10 WASH. & LEE L. REV. 503 (2009) Of course, because domestic violence is beyond the bounds of decency in any civil society, few are likely to be distressed if Mr. DeSilva is wiped out financially. This is likely not so with adultery, which poses a much thornier set of questions. If the law sanctioned adultery as harshly as it did Mr. DeSilva s domestic violence wiping out adulterers financially this could create incentives for the offending spouse to continue in the marriage to avoid the potential penalty of fault divorce. At some point, the penalty could become so high that people feel compelled to remain in a failing marriage lest they become insolvent. Fault in this instance could still be considered, not as a mechanism for financially wiping out the adulterer, but as grounds for departure from the presumptive division of marital property that would have occurred in the absence of adultery for example, in the classic long-term marriage, grounds for departing from a 50/50 split. This disincentive to adultery would not trample on anyone s sexual liberty. The spouse who wants to be a "player" can always obtain a divorce on a no-fault basis before taking on new sexual partners, thereby avoiding the financial penalty entirely. IV. ALI Principles: A Satisfactory Solution? The primary impetus behind the Reporters argument that we should eradicate fault from divorce is to avoid "a judicial inquiry into the relative virtue of the parties intimate conduct." 63 Moral judgments are ultimately unnecessary in divorce because "[o]ffensive conduct in marriage that violates the norms of tort or criminal law will normally be actionable whether or not it is the cause of the actor s marital dissolution." 64 Punishment and compensation rationales both fail in the Reporters view. 65 Under the compensation rationale, the idea is that a "fault-based award is justified because it allocates more of those costs to the spouse whose conduct caused them, by causing the dissolution." 66 The Reporters see this as a dishonest exercise, a "sleight of hand," 67 that masks moral judgments. As they explain: The problem is... being able to establish which spouse "caused" the dissolution. Inquiring into the cause of marital dissolution is different from inquiring into the cause of chicken pox, or of a plumbing failure. In those 63. ALI PRINCIPLES, supra note 4, at Id. at Id. at Id. at Id.
11 BEYOND THE BOUNDS OF DECENCY 513 contexts the word "cause" has an objective meaning; it is a prior event (such as infection, or rust) without which the later event would not have occurred. In the context of marital failure, however, the word "cause" has no such meaning, and its use simply masks a moral inquiry with a word pretending a more objective assessment. Some individuals tolerate their spouse s drunkenness or adultery and remain in their marriage. Others may seek divorce if their spouse grows fat, or spends long hours at the office. Is the divorce "caused" by one spouse s offensive conduct, or by the other s unreasonable intolerance? In deciding that question the court is assessing the parties relative moral failings, not the relationship between independent and dependent variables. And the complexity of marital relations of course confounds the inquiry. The fading of affective ties makes spouses less tolerant of one another. So determining the "cause" of a marital failure requires establishing the reason for the loss of affection. 68 This is problematic for the Reporters because: [B]y dressing up [a court s] conclusion in the neutral language of causation, the court can assign such blame without identifying the standards under which it does so. Much mischief can result from allowing courts to assign liability to nontortious conduct by application of unarticulated and effectively unreviewable standards of blameworthiness. 69 In other words, the Reporters are saying we cannot know what precipitated the end of the marriage and making moral judgments about these acts drunkenness, adultery, the loss of affection is a dangerous undertaking. The problem with this stance is that it takes as an article of faith that egregious conduct in the marriage will be actionable in tort or criminal law. Michelle persuasively argues that tort remedies cannot always compensate the wronged party, especially when the wrongdoer has few, if any, assets or income. 70 Neither can criminal law always respond to marital wrongs. Prosecutors frequently choose not to prosecute domestic violence cases for a variety of reasons. 71 Moreover, it would be remarkable indeed to see criminal adultery prohibitions enforced. 72 In the absence of these other remedies, 68. Id. 69. Id. at See Evans, supra note 1, at 490 (discussing the danger that "the tortfeasor may squander his or her portion of the marital property, or creditors may make claims against those funds before a tort suit can be resolved and a damage award issued"). 71. See, e.g., Donna Willis, Domestic Violence: The Case for Aggressive Prosecution, 7 UCLA WOMEN S L.J. 173, 176 (1997) (arguing that the victim s unwillingness to press charges is one reason "prosecutors traditionally are reluctant to charge batterers"). 72. See RICHARD A. POSNER & KATHERINE B. SILBAUGH, A GUIDE TO AMERICA S SEX LAWS 103 (1996) ("As with fornication, it is commonly thought that adultery charges are never prosecuted. This is true to a great extent, but exceptions persist.").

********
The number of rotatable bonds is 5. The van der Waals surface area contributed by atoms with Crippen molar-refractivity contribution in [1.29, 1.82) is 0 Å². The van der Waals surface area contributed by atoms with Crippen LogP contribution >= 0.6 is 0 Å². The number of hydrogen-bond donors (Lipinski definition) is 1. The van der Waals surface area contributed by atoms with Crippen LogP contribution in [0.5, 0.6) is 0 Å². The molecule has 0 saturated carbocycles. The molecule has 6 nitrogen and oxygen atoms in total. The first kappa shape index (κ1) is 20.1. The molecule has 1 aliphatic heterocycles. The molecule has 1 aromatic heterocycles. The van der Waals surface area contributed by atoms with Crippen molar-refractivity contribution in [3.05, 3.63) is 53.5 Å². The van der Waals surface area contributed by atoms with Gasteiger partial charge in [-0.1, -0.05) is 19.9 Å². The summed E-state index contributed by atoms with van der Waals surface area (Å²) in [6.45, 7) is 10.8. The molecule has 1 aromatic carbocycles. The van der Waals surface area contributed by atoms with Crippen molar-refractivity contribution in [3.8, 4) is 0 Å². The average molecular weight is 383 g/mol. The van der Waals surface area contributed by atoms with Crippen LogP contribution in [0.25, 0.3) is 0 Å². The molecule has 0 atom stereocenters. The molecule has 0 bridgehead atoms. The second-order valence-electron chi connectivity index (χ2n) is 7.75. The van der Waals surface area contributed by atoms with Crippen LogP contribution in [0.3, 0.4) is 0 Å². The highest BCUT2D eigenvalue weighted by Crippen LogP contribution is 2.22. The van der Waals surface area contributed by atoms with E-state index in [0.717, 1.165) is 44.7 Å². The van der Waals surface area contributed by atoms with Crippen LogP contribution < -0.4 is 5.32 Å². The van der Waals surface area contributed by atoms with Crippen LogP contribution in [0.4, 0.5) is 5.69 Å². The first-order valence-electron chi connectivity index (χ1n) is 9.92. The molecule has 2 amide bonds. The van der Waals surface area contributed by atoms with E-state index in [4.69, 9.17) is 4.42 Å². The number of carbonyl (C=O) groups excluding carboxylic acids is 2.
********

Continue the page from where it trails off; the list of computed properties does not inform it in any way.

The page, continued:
12 WASH. & LEE L. REV. 503 (2009) divorce proceedings without fault would treat all conduct that contributed to the end of a marriage alike whether it is loss of affection or beating another person with a barbell. Acts beyond the bounds of decency simply become irrelevant. For the Reporters, this is not a bad result. They believe we simply cannot trust judges to make these calls. 73 By contrast, I think, as the DeSilva case shows, we can trust the courts to figure out which acts should be beyond the bounds of decency in an intimate relationship. Indeed, judges and juries frequently make those calls in the criminal and tort contexts, and I think we can trust family court judges to make them too. Not only can we trust judges to separate egregious wrongs from piddly transgressions, I believe we can rely on the victims of egregious conduct to decide for themselves whether they want to air their dirty laundry and bear the transaction costs of showing that the other party violated "minimum standards of decency [in a] marriage" 74 or whether they want simply to agree to a nofault divorce. At least today they have the choice. 73. See ALI PRINCIPLES, supra note 4, at 50 ("[T]he moral standards by which blameworthy conduct will be identified and punished will vary from judge to judge, as each judge necessarily relies on his or her own vision of appropriate behavior in intimate relationships."). 74. Evans, supra note 1, at 497.